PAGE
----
Plans for a Council-run homelessness prevention centre – designed to provide temporary accommodation and support for people who have just lost their homes while they get back on their feet – have been approved.
Manchester City Council will open the 38-bed Longford Centre in January, once the building – a former residential care home – has been refitted.
The centre will be staffed round the clock and has been created to help single people and childless couples new to homelessness who have been referred by Council homelessness services and other support organisations.
It’s intended to supplement the range of support available, which includes some fifty different accommodation offers, each providing support for a different group of people and meeting different needs.
Meanwhile, preparations to provide further support for anyone finding themselves on the streets during the cold winter months are taking place.
Co-ordinating with existing shelters run by voluntary sector organisations, the Council will fund an extra shelter for up to 20 rough sleepers with the most complex needs every night from December through until March. This will be staffed by experienced workers who’ll provide support and advice for people sleeping rough. They will also refer them to services that can help them address issues such as substance misuse and other health-related problems, and help them find longer-term accommodation so they do not need to return to the streets.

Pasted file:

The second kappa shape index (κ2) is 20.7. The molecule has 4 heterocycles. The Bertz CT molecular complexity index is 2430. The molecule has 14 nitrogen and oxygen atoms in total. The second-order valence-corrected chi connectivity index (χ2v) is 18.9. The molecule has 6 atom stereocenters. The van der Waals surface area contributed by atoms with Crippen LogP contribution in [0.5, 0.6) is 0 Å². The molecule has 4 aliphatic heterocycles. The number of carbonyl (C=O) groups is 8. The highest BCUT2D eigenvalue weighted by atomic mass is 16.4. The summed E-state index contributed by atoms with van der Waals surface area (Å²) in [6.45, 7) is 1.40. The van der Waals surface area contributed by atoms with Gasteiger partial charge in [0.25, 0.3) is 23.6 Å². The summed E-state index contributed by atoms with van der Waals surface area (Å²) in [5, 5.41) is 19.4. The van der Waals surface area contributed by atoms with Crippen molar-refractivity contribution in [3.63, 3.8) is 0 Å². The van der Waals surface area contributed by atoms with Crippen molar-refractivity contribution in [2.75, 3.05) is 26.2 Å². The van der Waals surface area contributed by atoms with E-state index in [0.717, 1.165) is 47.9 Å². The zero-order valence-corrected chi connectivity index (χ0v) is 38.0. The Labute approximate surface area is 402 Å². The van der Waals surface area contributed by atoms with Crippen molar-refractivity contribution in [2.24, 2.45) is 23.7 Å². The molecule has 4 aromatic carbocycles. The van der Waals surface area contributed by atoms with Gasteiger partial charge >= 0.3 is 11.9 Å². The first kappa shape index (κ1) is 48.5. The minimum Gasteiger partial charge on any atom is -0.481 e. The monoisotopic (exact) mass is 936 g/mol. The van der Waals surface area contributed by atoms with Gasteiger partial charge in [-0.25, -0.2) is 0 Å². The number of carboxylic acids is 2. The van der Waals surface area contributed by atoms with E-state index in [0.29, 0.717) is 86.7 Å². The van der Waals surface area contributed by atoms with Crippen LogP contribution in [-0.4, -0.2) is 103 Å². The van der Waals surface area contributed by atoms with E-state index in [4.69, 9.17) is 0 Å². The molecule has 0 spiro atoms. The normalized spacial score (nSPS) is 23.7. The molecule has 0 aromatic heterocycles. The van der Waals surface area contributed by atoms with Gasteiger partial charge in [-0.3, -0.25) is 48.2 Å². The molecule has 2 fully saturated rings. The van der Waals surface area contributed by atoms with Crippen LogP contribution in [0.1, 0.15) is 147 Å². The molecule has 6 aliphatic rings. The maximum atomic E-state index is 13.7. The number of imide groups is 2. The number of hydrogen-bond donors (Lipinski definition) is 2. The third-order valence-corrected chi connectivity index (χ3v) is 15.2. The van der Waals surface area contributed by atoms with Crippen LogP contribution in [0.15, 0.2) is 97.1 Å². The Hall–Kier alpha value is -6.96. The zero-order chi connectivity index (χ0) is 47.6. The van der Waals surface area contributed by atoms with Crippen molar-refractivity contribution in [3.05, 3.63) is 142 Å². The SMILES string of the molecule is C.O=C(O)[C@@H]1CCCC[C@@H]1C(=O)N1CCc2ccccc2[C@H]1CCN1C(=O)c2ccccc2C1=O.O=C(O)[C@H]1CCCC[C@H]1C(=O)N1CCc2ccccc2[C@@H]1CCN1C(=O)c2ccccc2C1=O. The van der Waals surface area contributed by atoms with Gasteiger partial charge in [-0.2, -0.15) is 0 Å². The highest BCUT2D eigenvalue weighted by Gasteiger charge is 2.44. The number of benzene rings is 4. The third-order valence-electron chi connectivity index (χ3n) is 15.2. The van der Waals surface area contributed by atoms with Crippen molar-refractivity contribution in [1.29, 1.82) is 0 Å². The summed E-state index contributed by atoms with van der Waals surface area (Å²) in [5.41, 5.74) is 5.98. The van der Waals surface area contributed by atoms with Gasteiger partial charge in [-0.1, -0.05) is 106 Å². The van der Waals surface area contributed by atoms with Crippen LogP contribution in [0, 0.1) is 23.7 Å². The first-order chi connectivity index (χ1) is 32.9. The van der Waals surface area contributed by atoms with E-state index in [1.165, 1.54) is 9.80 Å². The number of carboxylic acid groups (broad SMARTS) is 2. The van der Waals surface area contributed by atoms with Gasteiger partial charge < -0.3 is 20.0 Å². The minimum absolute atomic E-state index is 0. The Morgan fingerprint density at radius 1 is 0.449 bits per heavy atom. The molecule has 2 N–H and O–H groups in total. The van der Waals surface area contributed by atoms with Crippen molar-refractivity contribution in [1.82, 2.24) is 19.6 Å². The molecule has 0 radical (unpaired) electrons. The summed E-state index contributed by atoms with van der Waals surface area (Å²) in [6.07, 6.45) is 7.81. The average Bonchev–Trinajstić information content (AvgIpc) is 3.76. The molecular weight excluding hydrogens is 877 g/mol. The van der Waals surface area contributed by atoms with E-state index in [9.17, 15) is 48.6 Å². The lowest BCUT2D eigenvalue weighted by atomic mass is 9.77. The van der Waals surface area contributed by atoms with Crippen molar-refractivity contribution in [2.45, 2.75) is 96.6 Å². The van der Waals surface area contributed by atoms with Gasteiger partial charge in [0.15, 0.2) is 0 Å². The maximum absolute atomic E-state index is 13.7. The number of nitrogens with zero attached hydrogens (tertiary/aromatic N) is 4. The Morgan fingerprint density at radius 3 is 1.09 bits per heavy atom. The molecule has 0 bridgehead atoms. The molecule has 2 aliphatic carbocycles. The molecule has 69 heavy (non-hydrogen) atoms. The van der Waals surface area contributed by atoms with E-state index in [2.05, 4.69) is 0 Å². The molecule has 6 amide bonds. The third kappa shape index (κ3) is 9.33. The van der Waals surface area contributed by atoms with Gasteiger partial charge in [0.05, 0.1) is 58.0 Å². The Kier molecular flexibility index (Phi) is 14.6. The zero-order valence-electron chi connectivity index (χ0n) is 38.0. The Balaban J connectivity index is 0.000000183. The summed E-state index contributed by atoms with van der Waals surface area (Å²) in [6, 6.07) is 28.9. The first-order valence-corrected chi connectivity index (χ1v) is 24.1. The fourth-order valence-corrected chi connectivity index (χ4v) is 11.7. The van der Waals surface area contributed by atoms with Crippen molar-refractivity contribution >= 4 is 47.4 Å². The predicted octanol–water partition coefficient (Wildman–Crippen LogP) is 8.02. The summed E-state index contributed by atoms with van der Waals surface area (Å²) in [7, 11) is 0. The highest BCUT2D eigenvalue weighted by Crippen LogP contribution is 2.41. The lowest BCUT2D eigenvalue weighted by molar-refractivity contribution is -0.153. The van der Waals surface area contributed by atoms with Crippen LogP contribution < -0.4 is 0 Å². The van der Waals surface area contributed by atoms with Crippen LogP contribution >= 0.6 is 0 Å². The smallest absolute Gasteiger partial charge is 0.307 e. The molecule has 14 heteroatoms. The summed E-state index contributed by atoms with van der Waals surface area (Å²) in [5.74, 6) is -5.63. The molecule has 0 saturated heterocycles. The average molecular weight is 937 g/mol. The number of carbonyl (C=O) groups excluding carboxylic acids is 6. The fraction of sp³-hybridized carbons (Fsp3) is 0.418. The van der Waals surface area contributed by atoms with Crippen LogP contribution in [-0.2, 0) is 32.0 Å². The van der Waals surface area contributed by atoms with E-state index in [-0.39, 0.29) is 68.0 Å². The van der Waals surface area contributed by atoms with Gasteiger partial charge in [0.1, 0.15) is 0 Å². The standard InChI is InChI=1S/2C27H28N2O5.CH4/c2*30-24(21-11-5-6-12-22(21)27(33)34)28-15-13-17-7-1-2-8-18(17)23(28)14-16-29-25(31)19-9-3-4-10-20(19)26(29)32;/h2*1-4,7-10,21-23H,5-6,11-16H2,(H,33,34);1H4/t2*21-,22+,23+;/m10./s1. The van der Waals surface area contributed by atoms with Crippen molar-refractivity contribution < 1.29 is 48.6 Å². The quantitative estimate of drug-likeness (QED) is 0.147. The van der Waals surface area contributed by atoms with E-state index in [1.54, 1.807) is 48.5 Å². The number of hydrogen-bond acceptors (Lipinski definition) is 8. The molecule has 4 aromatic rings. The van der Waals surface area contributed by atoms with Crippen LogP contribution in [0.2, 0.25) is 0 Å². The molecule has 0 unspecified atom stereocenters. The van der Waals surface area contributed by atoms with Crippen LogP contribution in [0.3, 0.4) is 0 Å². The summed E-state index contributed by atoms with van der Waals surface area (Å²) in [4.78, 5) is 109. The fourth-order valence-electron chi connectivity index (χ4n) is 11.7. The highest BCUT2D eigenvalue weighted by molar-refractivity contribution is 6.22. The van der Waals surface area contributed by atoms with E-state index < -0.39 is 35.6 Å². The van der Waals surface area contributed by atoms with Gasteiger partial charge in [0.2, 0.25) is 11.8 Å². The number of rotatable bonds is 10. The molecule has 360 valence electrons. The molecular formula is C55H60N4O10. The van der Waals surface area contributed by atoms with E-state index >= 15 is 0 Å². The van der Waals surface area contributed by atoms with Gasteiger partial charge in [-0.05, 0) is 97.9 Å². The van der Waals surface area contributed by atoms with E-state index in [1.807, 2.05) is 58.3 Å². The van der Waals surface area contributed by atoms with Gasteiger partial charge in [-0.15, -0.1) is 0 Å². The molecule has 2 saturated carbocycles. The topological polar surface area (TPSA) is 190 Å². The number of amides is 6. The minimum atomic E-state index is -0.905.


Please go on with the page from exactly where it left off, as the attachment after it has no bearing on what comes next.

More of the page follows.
This new shelter will co-ordinate with the work of other outreach services, as well as day a centre and evening drop-in sessions that support rough sleepers.
Some 90 extra beds that were created last winter will continue to be provided alongside other contingency plans for bad weather.
Councillor Bernard Priest, Deputy Leader of Manchester City Council, said: “These measures are part of our continuing response to the challenge of homelessness. We are working hard both to help prevent people becoming homeless in the first place and to provide accommodation and, crucially, support to help anyone who does to be able to move on to independent accommodation and a brighter future.
“People are being helped to move off the streets and forward in their lives, but it’s an ongoing challenge. Welfare and legal changes and the impact of austerity mean the numbers of people becoming homeless nationally, and especially in big bustling cities like Manchester, are continuing to increase. We are determined to do all we can to help the individuals affected. But it will need concerted action at a local, regional and national level to ease the underlying causes of this situation.”